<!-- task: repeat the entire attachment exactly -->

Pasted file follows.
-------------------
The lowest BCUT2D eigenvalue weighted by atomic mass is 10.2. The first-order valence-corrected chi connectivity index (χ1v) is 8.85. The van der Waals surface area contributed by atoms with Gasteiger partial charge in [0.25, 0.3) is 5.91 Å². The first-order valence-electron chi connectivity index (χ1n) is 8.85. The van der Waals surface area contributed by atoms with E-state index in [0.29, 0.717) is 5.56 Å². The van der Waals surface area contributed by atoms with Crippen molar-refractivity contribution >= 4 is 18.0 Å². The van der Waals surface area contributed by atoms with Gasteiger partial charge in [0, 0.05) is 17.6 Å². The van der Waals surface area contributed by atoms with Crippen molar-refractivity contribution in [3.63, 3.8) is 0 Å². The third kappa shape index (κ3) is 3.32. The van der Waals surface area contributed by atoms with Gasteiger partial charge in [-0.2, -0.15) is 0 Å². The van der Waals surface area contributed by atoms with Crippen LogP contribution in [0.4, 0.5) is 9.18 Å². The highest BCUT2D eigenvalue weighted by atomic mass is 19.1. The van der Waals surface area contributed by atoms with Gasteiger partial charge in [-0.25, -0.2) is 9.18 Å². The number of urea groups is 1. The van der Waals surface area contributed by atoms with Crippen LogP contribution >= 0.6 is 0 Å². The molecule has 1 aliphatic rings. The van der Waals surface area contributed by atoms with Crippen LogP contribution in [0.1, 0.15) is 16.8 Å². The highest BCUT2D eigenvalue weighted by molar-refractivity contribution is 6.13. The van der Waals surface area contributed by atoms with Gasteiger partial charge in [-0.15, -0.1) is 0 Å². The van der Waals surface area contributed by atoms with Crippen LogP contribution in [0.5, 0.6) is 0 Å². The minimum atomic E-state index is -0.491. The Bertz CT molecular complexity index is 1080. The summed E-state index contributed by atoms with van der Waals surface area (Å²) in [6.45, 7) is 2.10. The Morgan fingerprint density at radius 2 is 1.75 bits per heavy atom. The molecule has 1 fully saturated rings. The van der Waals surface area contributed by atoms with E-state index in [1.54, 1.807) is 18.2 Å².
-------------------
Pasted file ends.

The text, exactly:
The lowest BCUT2D eigenvalue weighted by atomic mass is 10.2. The first-order valence-corrected chi connectivity index (χ1v) is 8.85. The van der Waals surface area contributed by atoms with Gasteiger partial charge in [0.25, 0.3) is 5.91 Å². The first-order valence-electron chi connectivity index (χ1n) is 8.85. The van der Waals surface area contributed by atoms with E-state index in [0.29, 0.717) is 5.56 Å². The van der Waals surface area contributed by atoms with Crippen molar-refractivity contribution >= 4 is 18.0 Å². The van der Waals surface area contributed by atoms with Gasteiger partial charge in [0, 0.05) is 17.6 Å². The van der Waals surface area contributed by atoms with Crippen molar-refractivity contribution in [3.63, 3.8) is 0 Å². The third kappa shape index (κ3) is 3.32. The van der Waals surface area contributed by atoms with Gasteiger partial charge in [-0.2, -0.15) is 0 Å². The van der Waals surface area contributed by atoms with Crippen LogP contribution in [0.4, 0.5) is 9.18 Å². The highest BCUT2D eigenvalue weighted by atomic mass is 19.1. The van der Waals surface area contributed by atoms with Gasteiger partial charge in [-0.25, -0.2) is 9.18 Å². The number of urea groups is 1. The van der Waals surface area contributed by atoms with Crippen LogP contribution >= 0.6 is 0 Å². The molecule has 1 aliphatic rings. The van der Waals surface area contributed by atoms with Crippen LogP contribution in [0.1, 0.15) is 16.8 Å². The highest BCUT2D eigenvalue weighted by molar-refractivity contribution is 6.13. The van der Waals surface area contributed by atoms with Gasteiger partial charge in [-0.15, -0.1) is 0 Å². The van der Waals surface area contributed by atoms with Crippen LogP contribution in [0.5, 0.6) is 0 Å². The minimum atomic E-state index is -0.491. The Bertz CT molecular complexity index is 1080. The summed E-state index contributed by atoms with van der Waals surface area (Å²) in [6.45, 7) is 2.10. The Morgan fingerprint density at radius 2 is 1.75 bits per heavy atom. The molecule has 1 fully saturated rings. The van der Waals surface area contributed by atoms with E-state index in [1.54, 1.807) is 18.2 Å².